Meet AHNCA's current leadership.


Officers and Board of Directors are elected at the annual meeting upon a call for nominations that is circulated electronically. Election results shall be announced in the spring newsletter.

President Nancy Locke

Vice President Allison Leigh

Secretary Nancy Karrels

Treasurer Nicole Georgopulos

Membership Coordinator Theresa Cunningham

Program Chair Patricia Mainardi

Newsletter Editor Kara Shier

Co-Managing Editor of Nineteenth-Century Art Worldwide: Petra ten-Doesschate Chu

At-Large Board Members Daniella Berman, Gloria Groom, Britany Salsbury, Andrew Shelton

Past Presidents Peter Trippi, Patricia Mainardi, Gabriel P. Weisberg, Petra ten-Doesschate Chu, Elizabeth C. Mansfield

The Board would like to express solidarity with the Asian, Asian-American, and Pacific Islander community.

The Board of the Association for Historians of Nineteenth-Century Art strongly condemns the increasing acts of violence perpetrated against the Asian, Asian-American, and Pacific Islander (AAPI) communities in the United States and beyond. The ruthless murders of Soon Chung Park, Daoyou Feng, Hyun Jung Grant, Suncha Kim, Paul Andre Michels, Yong Ae Yue, Delaina Ashley Yaun, and Xiaojie Tan—and countless other victims of recent attacks—are yet another staggering reminder that xenophobia never sleeps. The increase in harassment, threats, and hate crimes against the AAPI communities brought about by the Covid-19 pandemic is rooted in a much longer history of bigotry and violence with which we must contend.

Much of the history of anti-Asian prejudice in the US took root in the nineteenth century. The Los Angeles massacre of 1871 and the Chinese Exclusion Act of 1882 were the culmination of decades of racialized violence, and their legacies continue to be felt today. As historians of this period, it falls to us to shed light on the dark corners of the nineteenth century and its cultural production, to tell the truth about topics that remain underexamined in our field. AHNCA is actively working to counter these silences and gaps in the art historical record, as well as to address the geographical imbalance of our field and the whitewashing of art history.

So too does this moment recall us to our duties as historians and educators: to consider and counter the role of misinformation and scare tactics in fueling bigotry and ignorance. Teaching— whether in the classroom or elsewhere—remains our most immediate avenue for engaging with these issues and countering the biases that are inherent to the methodologies of our field.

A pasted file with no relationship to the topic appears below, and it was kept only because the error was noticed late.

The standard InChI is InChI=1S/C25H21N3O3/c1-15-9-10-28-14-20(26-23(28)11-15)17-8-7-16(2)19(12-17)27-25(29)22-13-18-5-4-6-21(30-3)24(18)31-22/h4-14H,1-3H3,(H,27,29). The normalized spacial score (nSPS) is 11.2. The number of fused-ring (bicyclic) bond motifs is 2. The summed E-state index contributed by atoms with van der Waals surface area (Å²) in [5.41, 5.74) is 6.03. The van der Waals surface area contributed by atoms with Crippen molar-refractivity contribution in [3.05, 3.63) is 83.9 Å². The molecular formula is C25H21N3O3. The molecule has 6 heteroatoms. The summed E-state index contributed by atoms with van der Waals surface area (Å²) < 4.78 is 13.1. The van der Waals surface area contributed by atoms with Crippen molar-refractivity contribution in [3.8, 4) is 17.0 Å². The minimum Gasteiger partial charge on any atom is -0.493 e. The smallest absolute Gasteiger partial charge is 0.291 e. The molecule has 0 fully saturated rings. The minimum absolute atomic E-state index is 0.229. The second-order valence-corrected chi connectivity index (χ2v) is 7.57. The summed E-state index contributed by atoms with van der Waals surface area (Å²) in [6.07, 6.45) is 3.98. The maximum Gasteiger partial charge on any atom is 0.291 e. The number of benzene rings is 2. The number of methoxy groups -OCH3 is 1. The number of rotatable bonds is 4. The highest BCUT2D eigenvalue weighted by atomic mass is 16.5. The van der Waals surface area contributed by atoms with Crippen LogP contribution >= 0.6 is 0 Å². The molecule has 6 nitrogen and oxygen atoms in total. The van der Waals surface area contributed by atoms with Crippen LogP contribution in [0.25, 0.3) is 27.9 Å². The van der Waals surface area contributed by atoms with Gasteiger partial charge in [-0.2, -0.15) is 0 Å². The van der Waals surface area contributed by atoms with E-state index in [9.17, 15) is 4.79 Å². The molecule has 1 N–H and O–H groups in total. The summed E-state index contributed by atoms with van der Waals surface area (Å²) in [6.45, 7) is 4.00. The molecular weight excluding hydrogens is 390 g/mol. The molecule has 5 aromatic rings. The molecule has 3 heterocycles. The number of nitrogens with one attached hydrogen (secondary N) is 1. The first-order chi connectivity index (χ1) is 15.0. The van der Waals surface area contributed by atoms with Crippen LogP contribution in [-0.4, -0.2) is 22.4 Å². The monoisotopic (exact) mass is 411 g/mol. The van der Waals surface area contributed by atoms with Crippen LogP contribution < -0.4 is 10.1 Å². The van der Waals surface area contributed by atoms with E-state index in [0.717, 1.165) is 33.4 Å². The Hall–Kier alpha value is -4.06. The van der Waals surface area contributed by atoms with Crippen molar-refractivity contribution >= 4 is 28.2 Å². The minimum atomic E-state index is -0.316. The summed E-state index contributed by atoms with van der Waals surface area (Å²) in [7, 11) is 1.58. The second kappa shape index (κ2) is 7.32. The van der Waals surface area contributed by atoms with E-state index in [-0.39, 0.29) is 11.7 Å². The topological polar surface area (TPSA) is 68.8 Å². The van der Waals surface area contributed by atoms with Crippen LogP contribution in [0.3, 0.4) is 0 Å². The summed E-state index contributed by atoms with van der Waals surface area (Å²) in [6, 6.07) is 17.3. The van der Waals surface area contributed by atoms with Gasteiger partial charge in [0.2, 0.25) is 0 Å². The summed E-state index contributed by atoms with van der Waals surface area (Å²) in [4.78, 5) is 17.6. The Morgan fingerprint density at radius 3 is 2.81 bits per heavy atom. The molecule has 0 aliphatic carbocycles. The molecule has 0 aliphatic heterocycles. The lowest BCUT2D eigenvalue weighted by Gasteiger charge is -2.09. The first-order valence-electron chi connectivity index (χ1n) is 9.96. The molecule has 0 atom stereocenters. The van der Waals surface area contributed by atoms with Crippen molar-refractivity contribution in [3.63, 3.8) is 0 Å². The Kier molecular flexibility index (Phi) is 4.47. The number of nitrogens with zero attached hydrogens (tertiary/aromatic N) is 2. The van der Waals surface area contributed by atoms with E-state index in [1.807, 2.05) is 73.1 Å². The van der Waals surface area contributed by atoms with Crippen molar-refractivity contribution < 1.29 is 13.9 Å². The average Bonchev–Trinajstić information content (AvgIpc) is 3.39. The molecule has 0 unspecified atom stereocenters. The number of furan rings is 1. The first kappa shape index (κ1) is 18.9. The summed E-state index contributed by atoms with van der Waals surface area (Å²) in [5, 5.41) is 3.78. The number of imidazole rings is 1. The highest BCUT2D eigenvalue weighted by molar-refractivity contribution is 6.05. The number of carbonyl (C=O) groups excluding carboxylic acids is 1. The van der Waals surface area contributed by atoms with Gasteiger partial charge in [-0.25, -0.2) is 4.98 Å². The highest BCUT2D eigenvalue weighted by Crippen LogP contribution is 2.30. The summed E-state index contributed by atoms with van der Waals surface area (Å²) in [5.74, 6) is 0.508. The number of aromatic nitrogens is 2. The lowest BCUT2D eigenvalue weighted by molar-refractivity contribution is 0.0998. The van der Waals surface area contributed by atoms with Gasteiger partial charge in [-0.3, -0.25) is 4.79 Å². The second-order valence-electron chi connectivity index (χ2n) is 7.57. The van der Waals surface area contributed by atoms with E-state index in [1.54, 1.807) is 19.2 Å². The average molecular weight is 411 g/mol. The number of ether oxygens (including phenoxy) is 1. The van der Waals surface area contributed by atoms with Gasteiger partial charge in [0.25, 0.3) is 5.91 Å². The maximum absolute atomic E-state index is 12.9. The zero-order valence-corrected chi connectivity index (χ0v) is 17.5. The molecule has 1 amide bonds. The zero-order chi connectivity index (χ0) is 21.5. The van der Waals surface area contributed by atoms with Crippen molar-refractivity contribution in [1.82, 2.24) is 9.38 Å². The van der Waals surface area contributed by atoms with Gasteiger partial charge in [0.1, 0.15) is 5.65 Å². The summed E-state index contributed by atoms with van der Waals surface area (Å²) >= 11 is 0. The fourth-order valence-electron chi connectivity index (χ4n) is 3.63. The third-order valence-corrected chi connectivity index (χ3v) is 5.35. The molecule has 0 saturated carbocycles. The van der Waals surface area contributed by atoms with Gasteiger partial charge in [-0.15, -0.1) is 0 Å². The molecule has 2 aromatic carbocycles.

We stand in solidarity with the AAPI community. We acknowledge our responsibility to do more to stand up against the ignorance, hatred, and violence wrought by white supremacy, and to root it out within our own organization, institutions, and lives.

The Board has expressed its solidarity with the Black Lives Matter movement and has called attention to several educational resources in this area.

It’s hard to fathom the horrific violence of George Floyd’s murder, or the killings of Breonna Taylor, Ahmaud Arbery, and countless others. Today, we are all confronted with the legacy of some of the oldest problems the United States has never resolved – problems around race, inequality, and police brutality – and we affirm our commitment to a society that respects the dignity of all people. We are deeply saddened by recent events, which challenge some of our most basic values, and we feel compassion for those who suffer at the hands of racist and unequal treatment.

Black Lives Matter, and the Association of Historians of Nineteenth-Century Art stands in solidarity with those calling for justice for George Floyd and an end to police brutality. AHNCA’s social media team is participating in #BlackOutTuesday and will stay on top of other initiatives yet to come.

In times of political and social unrest, art helps us process a seemingly senseless world. Whether it’s Edmonia Lewis’s sculpture, Forever Free, Henry Ossawa Tanner's moving and spiritual paintings, or Aaron Douglas's powerful murals for the Works Progress Administration, art has found ways throughout history to turn horror and pain into positive action. As a community, AHNCA encourages all persons to look deeply within themselves to bring forth creative expression that counteracts injustice, violence, and oppression wherever they see it. This is our call to action.

We plan to use this crisis as an occasion to renew our commitment to diversify the field of nineteenth-century art history. As our colleagues at the Association of Historians of American Art have noted, this is more than a question of scholarship. It’s about the structural realities of our field. How do we bring new voices into the discipline, and support those who continue to be marginalized?

AHAA has helpfully called attention to several resources that are useful in this effort:

  • Association for Critical Race Art History (ACRAH)
  • LaTanya Autry's Social Justice and Museums Resource List
  • ArtMuseumTeaching’s Museums Are Not Neutral
  • National Museum of African American History & Culture’s Talking About Race

As we pursue this important work, we will continue to take solace in the extraordinary people who make up our field. It is all of you who give us hope that as a society we can and will do better.